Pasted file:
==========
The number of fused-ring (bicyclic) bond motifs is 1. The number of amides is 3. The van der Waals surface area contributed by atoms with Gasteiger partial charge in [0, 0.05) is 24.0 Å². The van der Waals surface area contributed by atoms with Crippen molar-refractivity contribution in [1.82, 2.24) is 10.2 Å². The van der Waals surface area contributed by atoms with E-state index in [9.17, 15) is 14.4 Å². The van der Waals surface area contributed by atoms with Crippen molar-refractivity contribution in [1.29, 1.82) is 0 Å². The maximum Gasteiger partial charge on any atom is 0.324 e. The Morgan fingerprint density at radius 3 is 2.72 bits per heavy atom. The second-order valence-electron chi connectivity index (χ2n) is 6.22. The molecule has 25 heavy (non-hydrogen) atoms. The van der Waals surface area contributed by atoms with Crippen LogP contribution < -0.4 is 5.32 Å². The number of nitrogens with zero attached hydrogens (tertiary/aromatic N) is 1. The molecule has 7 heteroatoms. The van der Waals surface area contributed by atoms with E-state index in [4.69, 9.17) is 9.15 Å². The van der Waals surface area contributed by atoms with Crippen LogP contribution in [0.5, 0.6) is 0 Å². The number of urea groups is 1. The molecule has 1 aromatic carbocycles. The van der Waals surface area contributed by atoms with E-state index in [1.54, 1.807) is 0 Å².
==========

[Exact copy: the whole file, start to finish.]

The number of fused-ring (bicyclic) bond motifs is 1. The number of amides is 3. The van der Waals surface area contributed by atoms with Gasteiger partial charge in [0, 0.05) is 24.0 Å². The van der Waals surface area contributed by atoms with Crippen molar-refractivity contribution in [1.82, 2.24) is 10.2 Å². The van der Waals surface area contributed by atoms with E-state index in [9.17, 15) is 14.4 Å². The van der Waals surface area contributed by atoms with Crippen molar-refractivity contribution in [1.29, 1.82) is 0 Å². The maximum Gasteiger partial charge on any atom is 0.324 e. The Morgan fingerprint density at radius 3 is 2.72 bits per heavy atom. The second-order valence-electron chi connectivity index (χ2n) is 6.22. The molecule has 25 heavy (non-hydrogen) atoms. The van der Waals surface area contributed by atoms with Crippen LogP contribution < -0.4 is 5.32 Å². The number of nitrogens with zero attached hydrogens (tertiary/aromatic N) is 1. The molecule has 7 heteroatoms. The van der Waals surface area contributed by atoms with E-state index in [4.69, 9.17) is 9.15 Å². The van der Waals surface area contributed by atoms with Crippen LogP contribution in [0.5, 0.6) is 0 Å². The number of urea groups is 1. The molecule has 1 aromatic carbocycles. The van der Waals surface area contributed by atoms with E-state index in [1.54, 1.807) is 0 Å².